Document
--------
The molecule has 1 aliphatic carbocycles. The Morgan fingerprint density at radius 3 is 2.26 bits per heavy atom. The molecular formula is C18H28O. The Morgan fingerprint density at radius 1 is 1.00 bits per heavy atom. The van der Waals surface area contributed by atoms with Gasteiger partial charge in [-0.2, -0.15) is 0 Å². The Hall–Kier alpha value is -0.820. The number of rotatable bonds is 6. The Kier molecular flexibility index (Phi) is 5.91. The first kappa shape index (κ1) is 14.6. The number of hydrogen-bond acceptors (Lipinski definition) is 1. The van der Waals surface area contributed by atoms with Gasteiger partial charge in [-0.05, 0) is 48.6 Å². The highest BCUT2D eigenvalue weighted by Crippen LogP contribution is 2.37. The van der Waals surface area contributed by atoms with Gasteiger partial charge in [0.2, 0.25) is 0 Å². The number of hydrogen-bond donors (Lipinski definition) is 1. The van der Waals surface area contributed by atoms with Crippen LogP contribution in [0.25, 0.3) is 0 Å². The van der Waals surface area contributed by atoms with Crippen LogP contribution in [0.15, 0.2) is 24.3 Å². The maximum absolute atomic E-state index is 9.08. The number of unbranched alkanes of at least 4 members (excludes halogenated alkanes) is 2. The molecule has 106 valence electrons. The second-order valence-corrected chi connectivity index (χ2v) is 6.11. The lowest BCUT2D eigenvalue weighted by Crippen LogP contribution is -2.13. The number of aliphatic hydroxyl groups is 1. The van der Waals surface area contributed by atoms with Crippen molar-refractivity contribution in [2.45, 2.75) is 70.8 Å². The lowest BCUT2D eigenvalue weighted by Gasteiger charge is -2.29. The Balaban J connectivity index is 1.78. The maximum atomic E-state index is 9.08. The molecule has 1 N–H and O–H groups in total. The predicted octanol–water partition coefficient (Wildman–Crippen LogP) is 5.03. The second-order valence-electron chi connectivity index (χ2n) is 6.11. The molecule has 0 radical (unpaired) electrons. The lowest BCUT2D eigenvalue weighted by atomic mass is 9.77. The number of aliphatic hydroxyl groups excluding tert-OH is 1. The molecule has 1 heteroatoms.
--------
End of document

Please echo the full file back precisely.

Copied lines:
The molecule has 1 aliphatic carbocycles. The Morgan fingerprint density at radius 3 is 2.26 bits per heavy atom. The molecular formula is C18H28O. The Morgan fingerprint density at radius 1 is 1.00 bits per heavy atom. The van der Waals surface area contributed by atoms with Gasteiger partial charge in [-0.2, -0.15) is 0 Å². The Hall–Kier alpha value is -0.820. The number of rotatable bonds is 6. The Kier molecular flexibility index (Phi) is 5.91. The first kappa shape index (κ1) is 14.6. The number of hydrogen-bond acceptors (Lipinski definition) is 1. The van der Waals surface area contributed by atoms with Gasteiger partial charge in [-0.05, 0) is 48.6 Å². The highest BCUT2D eigenvalue weighted by Crippen LogP contribution is 2.37. The van der Waals surface area contributed by atoms with Gasteiger partial charge in [0.2, 0.25) is 0 Å². The number of hydrogen-bond donors (Lipinski definition) is 1. The van der Waals surface area contributed by atoms with Crippen LogP contribution in [0.25, 0.3) is 0 Å². The van der Waals surface area contributed by atoms with Crippen LogP contribution in [0.15, 0.2) is 24.3 Å². The maximum absolute atomic E-state index is 9.08. The number of unbranched alkanes of at least 4 members (excludes halogenated alkanes) is 2. The molecule has 106 valence electrons. The second-order valence-corrected chi connectivity index (χ2v) is 6.11. The lowest BCUT2D eigenvalue weighted by Crippen LogP contribution is -2.13. The number of aliphatic hydroxyl groups is 1. The van der Waals surface area contributed by atoms with Crippen molar-refractivity contribution in [2.45, 2.75) is 70.8 Å². The lowest BCUT2D eigenvalue weighted by Gasteiger charge is -2.29. The Balaban J connectivity index is 1.78. The maximum atomic E-state index is 9.08. The molecule has 1 N–H and O–H groups in total. The predicted octanol–water partition coefficient (Wildman–Crippen LogP) is 5.03. The second-order valence-electron chi connectivity index (χ2n) is 6.11. The molecule has 0 radical (unpaired) electrons. The lowest BCUT2D eigenvalue weighted by atomic mass is 9.77. The number of aliphatic hydroxyl groups excluding tert-OH is 1. The molecule has 1 heteroatoms.